As distributed ledger or “blockchain” technology continues to offer decentralised and distributed decision-making, Yeung considers the way in which those automated processes (code as law) are likely to interact with conventional means of governance (code of law). This technology is based on peer-to-peer verification of transactions: it takes various forms, but the common theme is that the record of transactions is shared with all users of a given system, and transactions only make it on to that record after a fierce process of mathematical ratification. As a result, the intermediaries on which transactions have for so long depended, such as banks, clearing houses and property registries, are no longer required. Altruism and self-interest are aligned because all users have a vested interest in the continued integrity and success of the closed system, and third party intervention is neither required nor (for many users, at least in principle), desired.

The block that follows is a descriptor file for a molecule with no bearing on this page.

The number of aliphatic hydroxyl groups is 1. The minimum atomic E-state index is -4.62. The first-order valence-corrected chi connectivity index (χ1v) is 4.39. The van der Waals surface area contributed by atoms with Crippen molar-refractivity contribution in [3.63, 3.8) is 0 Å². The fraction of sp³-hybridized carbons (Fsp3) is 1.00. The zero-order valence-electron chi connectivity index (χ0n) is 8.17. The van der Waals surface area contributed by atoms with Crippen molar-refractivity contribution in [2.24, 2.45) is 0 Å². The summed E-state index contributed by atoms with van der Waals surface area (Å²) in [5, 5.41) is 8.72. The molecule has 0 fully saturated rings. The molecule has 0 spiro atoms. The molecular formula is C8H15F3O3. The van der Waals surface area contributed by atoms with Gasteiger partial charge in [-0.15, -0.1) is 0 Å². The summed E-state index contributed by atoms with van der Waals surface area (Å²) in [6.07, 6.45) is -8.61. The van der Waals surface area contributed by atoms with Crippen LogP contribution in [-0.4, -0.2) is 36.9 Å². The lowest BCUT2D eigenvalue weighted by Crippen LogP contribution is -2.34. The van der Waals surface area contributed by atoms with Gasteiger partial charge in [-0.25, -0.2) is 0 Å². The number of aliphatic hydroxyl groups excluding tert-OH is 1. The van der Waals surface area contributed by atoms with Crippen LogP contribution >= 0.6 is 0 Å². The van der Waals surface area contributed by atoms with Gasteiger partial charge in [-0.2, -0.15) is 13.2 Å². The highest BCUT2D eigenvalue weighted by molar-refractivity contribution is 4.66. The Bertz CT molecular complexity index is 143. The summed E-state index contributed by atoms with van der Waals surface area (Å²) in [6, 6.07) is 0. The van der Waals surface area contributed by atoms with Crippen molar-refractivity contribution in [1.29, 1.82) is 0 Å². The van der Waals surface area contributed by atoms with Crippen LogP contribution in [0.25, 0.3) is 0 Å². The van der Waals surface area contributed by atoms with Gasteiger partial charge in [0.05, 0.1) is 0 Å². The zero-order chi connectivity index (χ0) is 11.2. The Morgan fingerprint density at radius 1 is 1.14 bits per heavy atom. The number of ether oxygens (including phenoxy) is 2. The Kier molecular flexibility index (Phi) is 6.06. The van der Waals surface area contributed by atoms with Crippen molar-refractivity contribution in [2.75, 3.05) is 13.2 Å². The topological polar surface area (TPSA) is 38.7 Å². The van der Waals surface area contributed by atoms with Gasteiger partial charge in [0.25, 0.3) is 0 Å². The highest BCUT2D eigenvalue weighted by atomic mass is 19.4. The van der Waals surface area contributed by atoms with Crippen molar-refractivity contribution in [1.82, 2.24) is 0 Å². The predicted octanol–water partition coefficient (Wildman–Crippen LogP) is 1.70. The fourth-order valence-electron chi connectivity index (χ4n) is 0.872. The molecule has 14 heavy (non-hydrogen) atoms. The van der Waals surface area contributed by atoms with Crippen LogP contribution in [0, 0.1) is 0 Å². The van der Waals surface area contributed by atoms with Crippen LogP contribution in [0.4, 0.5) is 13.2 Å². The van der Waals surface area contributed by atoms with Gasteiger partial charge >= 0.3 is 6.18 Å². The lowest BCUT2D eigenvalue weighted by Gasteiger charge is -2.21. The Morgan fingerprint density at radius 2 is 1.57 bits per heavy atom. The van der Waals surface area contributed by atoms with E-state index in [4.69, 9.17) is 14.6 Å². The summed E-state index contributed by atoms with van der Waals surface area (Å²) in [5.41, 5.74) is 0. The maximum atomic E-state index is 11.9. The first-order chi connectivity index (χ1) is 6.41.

Distribution and decentralisation are the crucial components of distributed ledger technology, and are the principle features which distinguish them from those forms of electronic payments which use intermediaries and electronic bank money, such as Paypal, WorldPay and BACS, for example. These characteristics also explain why cybercurrencies are often described as “trustless”, meaning that transacting parties need not have any trust for one another in the real world, so long as they trust the payment protocol (which, for reasons which will soon become apparent, they probably should). Decentralisation in this context simply means that everyone who might want to use the currency, and so has a copy of the relevant software, also has a copy of the ledger. The ledger is a record of every transaction made using that currency, and each computer operating the software (known as a node) has a copy of the entire thing: from the beginning (the “Genesis Block”) to today’s latest block. This is where the term Distributed Ledger Technology (DLT) comes from: Blockchain, which was created to underpin Bitcoin, was the first distributed ledger, but there are now distributed ledgers of several different forms. Common to every one, however, is the idea that all participants have access to the full history of transactions made using that protocol. This is a novel way of dealing with the ages-old double spend problem. Historically, the challenge of how to prevent double spending has been met in two ways: the first is by using physical tokens, whose corporeal form physically prevents their being spent more than once, and the second is by employing an independent third party, such as a bank, to keep a record of transactions and their effects on the subsequent spending power of the parties involved. Cybercurrencies achieve the same thing by sharing information with every user and by ensuring that the information so shared is perfectly synchronised. This way, “coins” cannot be spent twice because everyone would know that this is what was being attempted, and the consensus necessary for validation and recording would not be reached. Security is thus achieved through complete transparency, and distributed ledgers have no need for any centralised record-keeping, nor for any third party intermediary to verify the integrity of transactions. Continue reading "Computer Code as Law: A New Frontier?"